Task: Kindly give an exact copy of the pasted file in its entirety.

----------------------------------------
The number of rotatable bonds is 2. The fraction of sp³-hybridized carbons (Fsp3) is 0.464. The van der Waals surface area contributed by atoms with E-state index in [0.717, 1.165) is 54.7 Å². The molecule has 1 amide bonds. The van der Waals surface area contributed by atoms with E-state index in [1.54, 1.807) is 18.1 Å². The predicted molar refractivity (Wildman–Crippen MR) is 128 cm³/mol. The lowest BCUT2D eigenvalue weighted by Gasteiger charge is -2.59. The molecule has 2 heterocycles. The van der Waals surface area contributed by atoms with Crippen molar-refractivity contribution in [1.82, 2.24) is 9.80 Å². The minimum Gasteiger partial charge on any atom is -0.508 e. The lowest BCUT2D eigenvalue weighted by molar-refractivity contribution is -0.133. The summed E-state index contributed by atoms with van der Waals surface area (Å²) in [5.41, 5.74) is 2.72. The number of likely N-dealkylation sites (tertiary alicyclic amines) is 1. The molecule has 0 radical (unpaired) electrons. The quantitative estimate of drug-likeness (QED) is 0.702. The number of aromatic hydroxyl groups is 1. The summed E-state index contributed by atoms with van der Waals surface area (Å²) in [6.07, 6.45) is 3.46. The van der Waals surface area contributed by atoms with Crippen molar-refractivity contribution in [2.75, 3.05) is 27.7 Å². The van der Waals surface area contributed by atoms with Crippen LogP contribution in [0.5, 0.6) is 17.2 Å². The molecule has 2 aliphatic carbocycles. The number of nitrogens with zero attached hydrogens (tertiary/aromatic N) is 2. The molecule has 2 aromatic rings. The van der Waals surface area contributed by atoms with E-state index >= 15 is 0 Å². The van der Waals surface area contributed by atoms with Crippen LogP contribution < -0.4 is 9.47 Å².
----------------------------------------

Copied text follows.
The number of rotatable bonds is 2. The fraction of sp³-hybridized carbons (Fsp3) is 0.464. The van der Waals surface area contributed by atoms with E-state index in [0.717, 1.165) is 54.7 Å². The molecule has 1 amide bonds. The van der Waals surface area contributed by atoms with E-state index in [1.54, 1.807) is 18.1 Å². The predicted molar refractivity (Wildman–Crippen MR) is 128 cm³/mol. The lowest BCUT2D eigenvalue weighted by Gasteiger charge is -2.59. The molecule has 2 heterocycles. The van der Waals surface area contributed by atoms with Crippen molar-refractivity contribution in [1.82, 2.24) is 9.80 Å². The minimum Gasteiger partial charge on any atom is -0.508 e. The lowest BCUT2D eigenvalue weighted by molar-refractivity contribution is -0.133. The summed E-state index contributed by atoms with van der Waals surface area (Å²) in [5.41, 5.74) is 2.72. The number of likely N-dealkylation sites (tertiary alicyclic amines) is 1. The molecule has 0 radical (unpaired) electrons. The quantitative estimate of drug-likeness (QED) is 0.702. The number of aromatic hydroxyl groups is 1. The summed E-state index contributed by atoms with van der Waals surface area (Å²) in [6.07, 6.45) is 3.46. The van der Waals surface area contributed by atoms with Crippen molar-refractivity contribution in [2.75, 3.05) is 27.7 Å². The van der Waals surface area contributed by atoms with Crippen LogP contribution in [0.5, 0.6) is 17.2 Å². The molecule has 2 aliphatic carbocycles. The number of nitrogens with zero attached hydrogens (tertiary/aromatic N) is 2. The molecule has 2 aromatic rings. The van der Waals surface area contributed by atoms with E-state index >= 15 is 0 Å². The van der Waals surface area contributed by atoms with Crippen LogP contribution < -0.4 is 9.47 Å².